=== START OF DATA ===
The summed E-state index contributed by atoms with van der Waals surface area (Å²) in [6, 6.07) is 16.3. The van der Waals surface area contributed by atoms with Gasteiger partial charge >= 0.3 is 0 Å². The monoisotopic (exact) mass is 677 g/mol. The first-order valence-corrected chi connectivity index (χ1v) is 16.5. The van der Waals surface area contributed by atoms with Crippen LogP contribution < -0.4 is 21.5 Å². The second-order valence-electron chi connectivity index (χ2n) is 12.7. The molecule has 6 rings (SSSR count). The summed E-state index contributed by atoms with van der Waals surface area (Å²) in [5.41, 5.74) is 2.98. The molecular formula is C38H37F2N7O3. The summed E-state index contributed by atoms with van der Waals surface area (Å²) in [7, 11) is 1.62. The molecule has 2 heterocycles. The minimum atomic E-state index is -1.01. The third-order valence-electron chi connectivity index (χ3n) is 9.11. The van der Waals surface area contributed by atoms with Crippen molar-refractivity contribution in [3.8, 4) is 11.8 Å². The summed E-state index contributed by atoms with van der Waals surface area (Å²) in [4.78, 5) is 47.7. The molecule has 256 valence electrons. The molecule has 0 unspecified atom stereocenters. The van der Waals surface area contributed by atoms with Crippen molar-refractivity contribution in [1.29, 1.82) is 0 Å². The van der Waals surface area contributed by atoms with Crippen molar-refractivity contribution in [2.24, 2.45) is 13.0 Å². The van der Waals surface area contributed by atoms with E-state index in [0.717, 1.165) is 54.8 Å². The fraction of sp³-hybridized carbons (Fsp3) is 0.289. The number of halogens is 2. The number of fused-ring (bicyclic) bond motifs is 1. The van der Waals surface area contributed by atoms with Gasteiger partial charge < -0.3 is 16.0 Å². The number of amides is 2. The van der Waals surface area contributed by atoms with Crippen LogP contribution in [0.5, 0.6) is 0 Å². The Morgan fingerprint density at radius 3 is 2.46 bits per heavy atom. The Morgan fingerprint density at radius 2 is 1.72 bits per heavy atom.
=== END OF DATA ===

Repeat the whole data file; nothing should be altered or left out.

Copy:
The summed E-state index contributed by atoms with van der Waals surface area (Å²) in [6, 6.07) is 16.3. The van der Waals surface area contributed by atoms with Gasteiger partial charge >= 0.3 is 0 Å². The monoisotopic (exact) mass is 677 g/mol. The first-order valence-corrected chi connectivity index (χ1v) is 16.5. The van der Waals surface area contributed by atoms with Crippen LogP contribution < -0.4 is 21.5 Å². The second-order valence-electron chi connectivity index (χ2n) is 12.7. The molecule has 6 rings (SSSR count). The summed E-state index contributed by atoms with van der Waals surface area (Å²) in [5.41, 5.74) is 2.98. The molecular formula is C38H37F2N7O3. The summed E-state index contributed by atoms with van der Waals surface area (Å²) in [7, 11) is 1.62. The molecule has 2 heterocycles. The minimum atomic E-state index is -1.01. The third-order valence-electron chi connectivity index (χ3n) is 9.11. The van der Waals surface area contributed by atoms with Crippen molar-refractivity contribution in [3.8, 4) is 11.8 Å². The summed E-state index contributed by atoms with van der Waals surface area (Å²) in [4.78, 5) is 47.7. The molecule has 256 valence electrons. The molecule has 0 unspecified atom stereocenters. The van der Waals surface area contributed by atoms with Crippen molar-refractivity contribution in [1.29, 1.82) is 0 Å². The van der Waals surface area contributed by atoms with Crippen molar-refractivity contribution in [2.24, 2.45) is 13.0 Å². The van der Waals surface area contributed by atoms with E-state index in [0.717, 1.165) is 54.8 Å². The fraction of sp³-hybridized carbons (Fsp3) is 0.289. The number of halogens is 2. The number of fused-ring (bicyclic) bond motifs is 1. The van der Waals surface area contributed by atoms with Gasteiger partial charge < -0.3 is 16.0 Å². The number of amides is 2. The van der Waals surface area contributed by atoms with Crippen LogP contribution in [0.5, 0.6) is 0 Å². The Morgan fingerprint density at radius 3 is 2.46 bits per heavy atom. The Morgan fingerprint density at radius 2 is 1.72 bits per heavy atom.